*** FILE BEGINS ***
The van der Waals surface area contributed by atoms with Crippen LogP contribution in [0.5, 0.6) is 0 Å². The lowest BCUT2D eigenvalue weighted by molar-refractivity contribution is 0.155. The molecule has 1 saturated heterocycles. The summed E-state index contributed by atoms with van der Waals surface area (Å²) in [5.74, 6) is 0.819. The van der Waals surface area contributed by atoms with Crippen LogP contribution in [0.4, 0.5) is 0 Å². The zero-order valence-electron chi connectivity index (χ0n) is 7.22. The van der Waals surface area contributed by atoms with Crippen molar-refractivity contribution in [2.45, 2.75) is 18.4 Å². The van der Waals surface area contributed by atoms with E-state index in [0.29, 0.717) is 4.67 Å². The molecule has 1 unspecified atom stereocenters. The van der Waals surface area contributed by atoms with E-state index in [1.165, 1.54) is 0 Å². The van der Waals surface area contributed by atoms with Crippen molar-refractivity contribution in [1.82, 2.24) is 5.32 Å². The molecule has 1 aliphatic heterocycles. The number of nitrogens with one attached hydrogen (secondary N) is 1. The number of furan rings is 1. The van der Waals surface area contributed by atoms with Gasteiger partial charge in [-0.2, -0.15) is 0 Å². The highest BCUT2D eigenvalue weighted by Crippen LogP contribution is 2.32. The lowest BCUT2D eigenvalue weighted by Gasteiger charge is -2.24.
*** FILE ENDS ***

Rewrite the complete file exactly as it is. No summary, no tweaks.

The van der Waals surface area contributed by atoms with Crippen LogP contribution in [0.5, 0.6) is 0 Å². The lowest BCUT2D eigenvalue weighted by molar-refractivity contribution is 0.155. The molecule has 1 saturated heterocycles. The summed E-state index contributed by atoms with van der Waals surface area (Å²) in [5.74, 6) is 0.819. The van der Waals surface area contributed by atoms with Crippen LogP contribution in [0.4, 0.5) is 0 Å². The zero-order valence-electron chi connectivity index (χ0n) is 7.22. The van der Waals surface area contributed by atoms with Crippen molar-refractivity contribution in [2.45, 2.75) is 18.4 Å². The van der Waals surface area contributed by atoms with E-state index in [0.29, 0.717) is 4.67 Å². The molecule has 1 unspecified atom stereocenters. The van der Waals surface area contributed by atoms with E-state index in [1.165, 1.54) is 0 Å². The van der Waals surface area contributed by atoms with Crippen molar-refractivity contribution in [1.82, 2.24) is 5.32 Å². The molecule has 1 aliphatic heterocycles. The number of nitrogens with one attached hydrogen (secondary N) is 1. The number of furan rings is 1. The van der Waals surface area contributed by atoms with Gasteiger partial charge in [-0.2, -0.15) is 0 Å². The highest BCUT2D eigenvalue weighted by Crippen LogP contribution is 2.32. The lowest BCUT2D eigenvalue weighted by Gasteiger charge is -2.24.